Different Ways Treat a Rat Bite or Scratch

When it comes to rat bites, the best course of action is to never let yourself be bitten. Stay safe when a rat comes near you, and don't approach a wild rat. While they are generally more afraid of you than you are of them, you can never be sure how a wild animal will act.

Around a pet rat, be sure the animal is secured and not roaming free. Rats will bite or scratch if frightened or handled, so leave them alone.

If you're accidentally bitten by a rat, you should take it seriously and seek treatment.

This article explains the possible infections that can occur from a rat bite and how to treat the wound or complications that might occur.

how to treat a rat bite

Verywell / Brianna Gilmartin

First Aid for Rat Bite or Scratch

There are several steps that you can and should take after a rat bite:

  1. If you're not the victim, practice universal precautions and wear personal protective equipment, if available, when assisting the person who has been bitten.
  2. Control the bleeding and clean the wound with soap and warm water. Clean inside the wound. Then be sure to rinse away all the soap, or it will cause irritation later.
  3. Cover the wound with a clean, dry dressing. You can put antibiotic ointment on the wound before covering it.
  4. If the injury is on a finger, remove all rings from the injured finger in case it swells.
  5. Try to trap the rodent after the bite. This way, doctors can examine it later to determine if the animal has an infection.

Signs of Infection

Rat bites often lead to infection. If the wound shows any of these signs in the hours and days after a bite, it may be infected:

  • Redness
  • Swelling
  • Heat
  • Pus drainage

When to See Your Doctor

Always consult your doctor after a rat bite. You may need a tetanus immunization or you may need stitches.

Wounds on the face or hands are of special concern due to the risk of scarring or loss of function and should always be evaluated by a doctor.

Types of Infections

The main concern with rat bites is that you will develop a specific type of bacterial infection known as rat-bite fever (RBF). Humans can contract this illness if an infected rat bites or scratches them.

Petting or handling an infected animal can transmit the bacteria, as well. People can also get RBF by eating food or drinking water contaminated by rat feces.

The two bacteria responsible for rat-bite fever are: 

  • Streptobacillus moniliformis or S. moniliformis (most common in the United States)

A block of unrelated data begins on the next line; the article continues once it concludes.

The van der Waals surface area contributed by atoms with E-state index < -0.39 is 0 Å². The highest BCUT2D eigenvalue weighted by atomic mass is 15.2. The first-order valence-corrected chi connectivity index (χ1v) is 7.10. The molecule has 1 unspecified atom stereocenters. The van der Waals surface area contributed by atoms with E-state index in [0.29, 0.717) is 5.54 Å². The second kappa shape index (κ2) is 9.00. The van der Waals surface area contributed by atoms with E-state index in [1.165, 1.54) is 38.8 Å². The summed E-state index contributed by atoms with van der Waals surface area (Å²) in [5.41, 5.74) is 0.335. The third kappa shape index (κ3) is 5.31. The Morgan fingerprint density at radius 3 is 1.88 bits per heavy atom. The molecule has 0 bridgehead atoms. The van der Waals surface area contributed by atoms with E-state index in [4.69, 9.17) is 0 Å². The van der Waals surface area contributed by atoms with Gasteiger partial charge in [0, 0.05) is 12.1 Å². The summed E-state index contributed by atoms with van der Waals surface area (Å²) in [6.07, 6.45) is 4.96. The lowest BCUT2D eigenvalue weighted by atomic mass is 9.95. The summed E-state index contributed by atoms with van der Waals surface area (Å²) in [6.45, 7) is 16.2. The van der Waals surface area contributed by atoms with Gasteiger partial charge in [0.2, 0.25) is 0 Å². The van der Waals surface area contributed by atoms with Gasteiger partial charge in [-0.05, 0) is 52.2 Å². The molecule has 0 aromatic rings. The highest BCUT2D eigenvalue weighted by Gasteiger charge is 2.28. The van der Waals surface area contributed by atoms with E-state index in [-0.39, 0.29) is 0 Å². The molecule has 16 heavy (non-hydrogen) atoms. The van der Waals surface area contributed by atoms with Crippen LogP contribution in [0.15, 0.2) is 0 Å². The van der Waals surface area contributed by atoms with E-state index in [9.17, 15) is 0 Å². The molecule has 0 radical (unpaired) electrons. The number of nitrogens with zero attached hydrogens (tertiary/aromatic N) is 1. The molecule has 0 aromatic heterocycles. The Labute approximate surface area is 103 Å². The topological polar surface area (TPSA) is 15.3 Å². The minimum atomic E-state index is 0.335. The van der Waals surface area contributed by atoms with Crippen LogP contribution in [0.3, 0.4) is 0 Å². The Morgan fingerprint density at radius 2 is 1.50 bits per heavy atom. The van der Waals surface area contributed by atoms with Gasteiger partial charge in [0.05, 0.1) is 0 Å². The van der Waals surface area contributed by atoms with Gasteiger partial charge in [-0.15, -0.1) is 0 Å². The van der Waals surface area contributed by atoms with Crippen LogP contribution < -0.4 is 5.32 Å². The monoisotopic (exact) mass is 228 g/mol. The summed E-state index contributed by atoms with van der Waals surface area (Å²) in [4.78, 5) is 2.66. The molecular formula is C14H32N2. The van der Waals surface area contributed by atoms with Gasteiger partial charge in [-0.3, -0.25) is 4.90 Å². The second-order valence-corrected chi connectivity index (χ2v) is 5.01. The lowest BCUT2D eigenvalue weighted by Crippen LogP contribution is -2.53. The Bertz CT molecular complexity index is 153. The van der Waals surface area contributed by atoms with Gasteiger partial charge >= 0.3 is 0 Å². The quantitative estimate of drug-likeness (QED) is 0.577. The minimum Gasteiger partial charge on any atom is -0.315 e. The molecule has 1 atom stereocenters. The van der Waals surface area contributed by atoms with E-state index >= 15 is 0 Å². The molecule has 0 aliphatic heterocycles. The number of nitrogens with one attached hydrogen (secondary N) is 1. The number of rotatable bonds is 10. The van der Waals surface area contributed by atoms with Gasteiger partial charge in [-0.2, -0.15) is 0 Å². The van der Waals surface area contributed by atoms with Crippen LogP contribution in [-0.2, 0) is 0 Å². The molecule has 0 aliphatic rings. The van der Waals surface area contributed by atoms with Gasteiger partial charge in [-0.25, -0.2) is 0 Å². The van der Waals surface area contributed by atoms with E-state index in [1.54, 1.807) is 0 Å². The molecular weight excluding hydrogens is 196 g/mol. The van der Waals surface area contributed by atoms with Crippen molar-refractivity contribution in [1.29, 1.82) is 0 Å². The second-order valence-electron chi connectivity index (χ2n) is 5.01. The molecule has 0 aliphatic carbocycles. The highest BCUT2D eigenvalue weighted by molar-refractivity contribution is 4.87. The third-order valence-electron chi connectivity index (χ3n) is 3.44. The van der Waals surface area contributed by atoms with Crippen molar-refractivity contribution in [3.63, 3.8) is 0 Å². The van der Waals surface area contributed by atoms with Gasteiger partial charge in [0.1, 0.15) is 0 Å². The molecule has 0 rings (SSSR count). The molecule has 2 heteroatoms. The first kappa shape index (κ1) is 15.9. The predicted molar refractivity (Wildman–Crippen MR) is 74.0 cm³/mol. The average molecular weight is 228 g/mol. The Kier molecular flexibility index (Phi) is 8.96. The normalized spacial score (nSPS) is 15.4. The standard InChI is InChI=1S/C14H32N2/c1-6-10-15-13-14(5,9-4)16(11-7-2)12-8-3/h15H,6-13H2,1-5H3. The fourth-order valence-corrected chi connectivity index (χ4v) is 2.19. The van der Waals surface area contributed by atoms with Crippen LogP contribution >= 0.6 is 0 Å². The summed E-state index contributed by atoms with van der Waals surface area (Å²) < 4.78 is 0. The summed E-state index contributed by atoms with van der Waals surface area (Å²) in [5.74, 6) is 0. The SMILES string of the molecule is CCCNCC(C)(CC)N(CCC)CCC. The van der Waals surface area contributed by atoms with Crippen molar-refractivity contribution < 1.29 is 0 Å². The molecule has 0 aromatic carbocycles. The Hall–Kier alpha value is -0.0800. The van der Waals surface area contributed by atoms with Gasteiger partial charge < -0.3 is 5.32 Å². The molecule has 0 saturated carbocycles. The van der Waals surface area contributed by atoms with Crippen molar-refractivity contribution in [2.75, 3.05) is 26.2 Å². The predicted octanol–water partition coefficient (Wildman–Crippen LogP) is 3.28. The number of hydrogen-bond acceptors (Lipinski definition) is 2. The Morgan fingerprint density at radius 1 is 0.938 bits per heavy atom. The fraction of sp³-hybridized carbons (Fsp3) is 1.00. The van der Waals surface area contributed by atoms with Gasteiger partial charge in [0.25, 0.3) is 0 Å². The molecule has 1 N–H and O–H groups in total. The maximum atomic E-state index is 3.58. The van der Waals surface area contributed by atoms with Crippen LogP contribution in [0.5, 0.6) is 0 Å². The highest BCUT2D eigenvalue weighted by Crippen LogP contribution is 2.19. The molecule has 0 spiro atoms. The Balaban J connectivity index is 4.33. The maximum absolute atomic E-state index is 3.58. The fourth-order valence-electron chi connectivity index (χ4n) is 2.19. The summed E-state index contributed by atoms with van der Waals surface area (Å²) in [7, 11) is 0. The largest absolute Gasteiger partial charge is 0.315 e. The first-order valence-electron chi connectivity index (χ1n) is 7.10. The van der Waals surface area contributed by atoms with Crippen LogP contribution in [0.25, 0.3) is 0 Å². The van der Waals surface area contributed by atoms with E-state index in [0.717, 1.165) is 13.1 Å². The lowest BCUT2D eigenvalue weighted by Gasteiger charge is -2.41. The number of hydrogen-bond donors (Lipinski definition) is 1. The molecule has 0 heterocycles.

• Spirillum minus or S. minus (most common in Asia)

The signs and symptoms of infection from each bacteria are slightly different. The good news is that rat-bite fever can be effectively treated with an antibiotic. If left untreated, though, rat-bite fever can be potentially fatal.

Streptobacillus Rat Bite Fever

Watch for the following symptoms and seek medical attention right away if you experience any of them:

  • Fever
  • Headaches
  • Vomiting
  • Pain in the back and joints
  • Rash on the hands and feet, usually accompanied by one or more swollen joints

Symptoms of rat-bite fever usually appear three to 10 days after the exposure or bite but may occur up to three weeks later. A rash usually appears two to four days after the fever.

Just because the bite or scratch seems to be getting better, don't assume you're in the clear. The infection can still be in your body. In fact, you may not have a fever until after the wound is healed.

Complications from S. moniliformis infections include the formation of pockets of infected fluid, called abscesses, in your belly or other parts of the body. The infection can also lead to hepatitis in the liver, meningitis, pneumonia, and a kidney disorder known as nephritis.

Approximately 10% of people who develop S. moniliformis die of the infection.

Spirillum Rat Bite Fever

Symptoms of S. minus RBF usually come on one to three weeks after being exposed to an infected rodent. They are more variable than streptobacillus RBF, but may include:

  • Fever, which may go away and come back
  • Irritation and a possible ulcer at the bite wound
  • Swollen lymph nodes
  • Swelling around the wound site
  • A purple or reddish rash

Without treatment, S. minus RBF can be fatal as the infection spreads to the heart, brain, lungs, or other internal organs.

Rabies Risk Minimal

Rats are not a major source of rabies infection. While some people do worry about it, it's very rare for humans to contract rabies from any rodent. Bat bites are the most common source of rabies. Racoons, skunks, and foxes can also transmit the disease.